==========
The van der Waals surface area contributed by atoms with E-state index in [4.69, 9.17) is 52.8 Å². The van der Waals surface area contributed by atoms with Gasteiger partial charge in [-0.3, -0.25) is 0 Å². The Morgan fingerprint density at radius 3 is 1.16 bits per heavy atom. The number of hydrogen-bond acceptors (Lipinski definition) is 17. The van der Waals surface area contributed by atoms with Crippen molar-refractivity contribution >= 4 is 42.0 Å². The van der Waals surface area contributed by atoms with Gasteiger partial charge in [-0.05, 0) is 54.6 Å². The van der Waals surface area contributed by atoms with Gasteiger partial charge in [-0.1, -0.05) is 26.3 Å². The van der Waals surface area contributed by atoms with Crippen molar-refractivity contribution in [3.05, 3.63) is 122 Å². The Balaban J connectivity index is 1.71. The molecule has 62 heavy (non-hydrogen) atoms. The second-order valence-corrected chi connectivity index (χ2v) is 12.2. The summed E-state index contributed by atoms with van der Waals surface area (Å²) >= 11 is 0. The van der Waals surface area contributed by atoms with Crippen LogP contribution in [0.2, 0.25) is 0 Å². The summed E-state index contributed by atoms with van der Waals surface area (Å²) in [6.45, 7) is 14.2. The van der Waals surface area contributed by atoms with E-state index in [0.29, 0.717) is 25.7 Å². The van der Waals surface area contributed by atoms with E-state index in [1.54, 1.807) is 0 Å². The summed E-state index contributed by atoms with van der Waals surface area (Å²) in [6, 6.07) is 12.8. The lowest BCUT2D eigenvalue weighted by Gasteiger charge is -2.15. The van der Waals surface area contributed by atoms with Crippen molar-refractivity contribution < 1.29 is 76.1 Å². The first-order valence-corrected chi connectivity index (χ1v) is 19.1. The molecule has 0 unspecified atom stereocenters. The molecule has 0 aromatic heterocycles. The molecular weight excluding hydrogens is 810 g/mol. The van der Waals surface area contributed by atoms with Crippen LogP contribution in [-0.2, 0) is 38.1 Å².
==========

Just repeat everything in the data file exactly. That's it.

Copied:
The van der Waals surface area contributed by atoms with E-state index in [4.69, 9.17) is 52.8 Å². The van der Waals surface area contributed by atoms with Gasteiger partial charge in [-0.3, -0.25) is 0 Å². The Morgan fingerprint density at radius 3 is 1.16 bits per heavy atom. The number of hydrogen-bond acceptors (Lipinski definition) is 17. The van der Waals surface area contributed by atoms with Crippen molar-refractivity contribution >= 4 is 42.0 Å². The van der Waals surface area contributed by atoms with Gasteiger partial charge in [-0.05, 0) is 54.6 Å². The van der Waals surface area contributed by atoms with Gasteiger partial charge in [-0.1, -0.05) is 26.3 Å². The van der Waals surface area contributed by atoms with Crippen molar-refractivity contribution in [3.05, 3.63) is 122 Å². The Balaban J connectivity index is 1.71. The molecule has 62 heavy (non-hydrogen) atoms. The second-order valence-corrected chi connectivity index (χ2v) is 12.2. The summed E-state index contributed by atoms with van der Waals surface area (Å²) >= 11 is 0. The van der Waals surface area contributed by atoms with Crippen LogP contribution in [0.2, 0.25) is 0 Å². The summed E-state index contributed by atoms with van der Waals surface area (Å²) in [6.45, 7) is 14.2. The van der Waals surface area contributed by atoms with E-state index in [0.29, 0.717) is 25.7 Å². The van der Waals surface area contributed by atoms with E-state index in [1.54, 1.807) is 0 Å². The summed E-state index contributed by atoms with van der Waals surface area (Å²) in [6, 6.07) is 12.8. The lowest BCUT2D eigenvalue weighted by Gasteiger charge is -2.15. The van der Waals surface area contributed by atoms with Crippen molar-refractivity contribution < 1.29 is 76.1 Å². The first-order valence-corrected chi connectivity index (χ1v) is 19.1. The molecule has 0 unspecified atom stereocenters. The molecule has 0 aromatic heterocycles. The molecular weight excluding hydrogens is 810 g/mol. The van der Waals surface area contributed by atoms with Crippen LogP contribution in [-0.2, 0) is 38.1 Å².